The Benefits of Massage Therapy – Dr. Mary J Ames Brown, DC, NCPT
A soft tissue massage can offer many benefits for the human body. Although you may already be aware of the main benefits; there are some others that are also important to mention.
Everyone knows that getting a great massage can soften and stretch knots and tight, tender or hard spots in muscle tissue and fascia, helping to release these areas of tension and adhesion. Most people are also aware that massage increases one’s blood circulation. Your tissues require a constant supply of blood to deliver oxygen and nutrients to the cells in your body. These products support cellular metabolism. Metabolic processes include the cell using nutrients to build an energy molecule called ATP, and your cell’s DNA producing proteins that support the body’s shape and function. Massage helps these processes by increasing blood flow to tissues and allowing the tissues to remove waste products more quickly.
Another, lessor known benefit of massage is improved lymph fluid drainage. Lymph fluid requires muscular contraction to circulate back into your blood stream, known as the cardiovascular system. Massage helps by pushing and moving lymph out of your limbs and towards the heart where it re-joins your blood through venous return in the upper thorax. This heightened lymph flow helps white blood cells to circulate through your body more quickly and efficiently, thereby enhancing your immune system’s response to any virus or bacteria entering your body.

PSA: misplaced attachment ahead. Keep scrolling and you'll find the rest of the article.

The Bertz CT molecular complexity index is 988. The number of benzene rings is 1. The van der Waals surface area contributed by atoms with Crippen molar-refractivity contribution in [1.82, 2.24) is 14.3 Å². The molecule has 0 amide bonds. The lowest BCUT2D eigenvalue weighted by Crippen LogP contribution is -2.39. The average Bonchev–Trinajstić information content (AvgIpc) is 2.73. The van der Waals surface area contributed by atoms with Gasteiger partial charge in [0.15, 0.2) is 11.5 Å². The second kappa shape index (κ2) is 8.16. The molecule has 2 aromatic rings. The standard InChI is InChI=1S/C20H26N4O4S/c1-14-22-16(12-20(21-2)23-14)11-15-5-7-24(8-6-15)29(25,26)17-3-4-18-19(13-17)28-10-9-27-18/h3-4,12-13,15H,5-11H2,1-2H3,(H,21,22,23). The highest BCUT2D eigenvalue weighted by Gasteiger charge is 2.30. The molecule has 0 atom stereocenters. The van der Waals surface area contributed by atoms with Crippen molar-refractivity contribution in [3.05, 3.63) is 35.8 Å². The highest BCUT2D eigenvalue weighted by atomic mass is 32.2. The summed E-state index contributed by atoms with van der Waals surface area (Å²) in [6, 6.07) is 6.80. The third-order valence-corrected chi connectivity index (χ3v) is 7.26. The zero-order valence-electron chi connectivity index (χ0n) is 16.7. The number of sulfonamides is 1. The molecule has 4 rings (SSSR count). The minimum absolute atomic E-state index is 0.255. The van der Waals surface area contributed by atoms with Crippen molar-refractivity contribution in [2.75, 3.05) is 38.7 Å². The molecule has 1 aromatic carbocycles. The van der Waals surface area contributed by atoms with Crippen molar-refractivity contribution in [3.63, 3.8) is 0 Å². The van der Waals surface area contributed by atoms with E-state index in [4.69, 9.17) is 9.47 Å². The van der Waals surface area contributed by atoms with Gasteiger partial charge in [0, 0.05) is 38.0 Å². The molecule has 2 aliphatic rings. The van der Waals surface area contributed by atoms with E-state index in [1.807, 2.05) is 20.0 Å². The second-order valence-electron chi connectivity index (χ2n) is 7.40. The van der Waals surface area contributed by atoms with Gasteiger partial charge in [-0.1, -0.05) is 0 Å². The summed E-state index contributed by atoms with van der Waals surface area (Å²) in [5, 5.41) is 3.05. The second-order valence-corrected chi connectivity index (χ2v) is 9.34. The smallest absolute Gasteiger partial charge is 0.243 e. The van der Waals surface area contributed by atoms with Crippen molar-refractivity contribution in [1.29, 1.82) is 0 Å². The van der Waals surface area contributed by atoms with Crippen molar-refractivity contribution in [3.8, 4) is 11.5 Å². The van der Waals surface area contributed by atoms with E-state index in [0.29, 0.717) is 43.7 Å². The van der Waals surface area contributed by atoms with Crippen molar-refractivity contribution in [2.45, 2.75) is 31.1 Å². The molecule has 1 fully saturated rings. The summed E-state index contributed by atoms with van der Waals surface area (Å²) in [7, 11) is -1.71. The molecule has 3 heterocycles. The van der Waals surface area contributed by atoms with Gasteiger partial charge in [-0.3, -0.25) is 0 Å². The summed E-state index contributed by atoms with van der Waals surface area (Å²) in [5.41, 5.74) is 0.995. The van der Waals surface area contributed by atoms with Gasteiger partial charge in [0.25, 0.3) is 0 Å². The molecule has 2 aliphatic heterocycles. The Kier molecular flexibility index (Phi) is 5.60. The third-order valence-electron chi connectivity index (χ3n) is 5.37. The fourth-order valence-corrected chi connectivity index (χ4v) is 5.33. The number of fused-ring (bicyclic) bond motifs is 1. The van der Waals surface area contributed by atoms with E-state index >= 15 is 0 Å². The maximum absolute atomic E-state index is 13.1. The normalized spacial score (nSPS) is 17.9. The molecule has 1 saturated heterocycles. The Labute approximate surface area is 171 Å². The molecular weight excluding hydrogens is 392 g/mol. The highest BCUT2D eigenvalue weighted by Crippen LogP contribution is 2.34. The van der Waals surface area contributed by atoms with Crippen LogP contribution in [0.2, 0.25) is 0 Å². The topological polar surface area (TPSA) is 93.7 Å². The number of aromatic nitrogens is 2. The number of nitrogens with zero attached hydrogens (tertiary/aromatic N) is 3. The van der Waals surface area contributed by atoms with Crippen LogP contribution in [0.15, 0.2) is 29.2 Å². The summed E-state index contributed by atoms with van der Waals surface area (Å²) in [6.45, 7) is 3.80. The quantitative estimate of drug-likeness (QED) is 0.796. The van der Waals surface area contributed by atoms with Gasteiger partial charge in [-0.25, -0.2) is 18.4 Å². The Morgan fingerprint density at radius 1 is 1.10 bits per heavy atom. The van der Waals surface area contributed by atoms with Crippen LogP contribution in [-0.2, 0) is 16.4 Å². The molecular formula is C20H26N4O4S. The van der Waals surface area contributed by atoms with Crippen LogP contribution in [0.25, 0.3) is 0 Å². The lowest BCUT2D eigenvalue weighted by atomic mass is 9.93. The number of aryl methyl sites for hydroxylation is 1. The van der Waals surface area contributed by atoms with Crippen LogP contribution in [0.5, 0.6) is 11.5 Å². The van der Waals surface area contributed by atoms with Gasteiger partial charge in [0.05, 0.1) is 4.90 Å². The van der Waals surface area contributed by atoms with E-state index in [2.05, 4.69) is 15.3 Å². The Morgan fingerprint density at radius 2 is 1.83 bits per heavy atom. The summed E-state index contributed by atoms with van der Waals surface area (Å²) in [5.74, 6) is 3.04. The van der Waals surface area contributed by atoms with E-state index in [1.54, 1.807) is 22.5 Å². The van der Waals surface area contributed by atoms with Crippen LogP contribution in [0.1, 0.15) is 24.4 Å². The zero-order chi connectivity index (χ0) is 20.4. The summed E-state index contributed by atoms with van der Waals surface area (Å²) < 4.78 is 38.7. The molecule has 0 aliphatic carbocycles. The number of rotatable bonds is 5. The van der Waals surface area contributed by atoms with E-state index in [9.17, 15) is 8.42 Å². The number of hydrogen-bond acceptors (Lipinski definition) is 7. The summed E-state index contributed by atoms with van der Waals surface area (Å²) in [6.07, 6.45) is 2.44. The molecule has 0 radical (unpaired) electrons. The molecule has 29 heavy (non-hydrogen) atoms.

Massage can also improve the way different layers of your tissue, such as muscle, tendon and fascia, glide and move over each other. This gliding of one layer upon another is important for proper biomechanics of muscle contraction. When the tendons, ligaments and sheaths that surround your nerves are able to slide freely, this allows movement that is smooth and full of ease.
Another little-known benefit of massage is increased awareness of your body. A strong mind-body connection can enhance the way you relate to body regions, and will improve muscle recruitment and movement by helping your proprioception; that is your ability to know where your body parts are positioned in space, and in relation to one another. Lastly, during these stressful and “physically distanced” times we are currently living through, massage can offer you a connection to the caring human touch that our bodies crave for diminishing the stress response, improving psychological health, and creating a feeling of well-being.
To recap the benefits of soft tissue massage:
*Works out knots, tight spots and adhesions in muscles
*Increases blood, oxygen and nutrient circulation to your tissues
*Enhances lymph flow, boosting your body’s immune response
*Improves the glide of different layers of tissue over one another
*Increases body awareness, mind-body connection and proprioception
*Allows you to experience caring human touch, alleviating stress and creating feelings of psychological well-being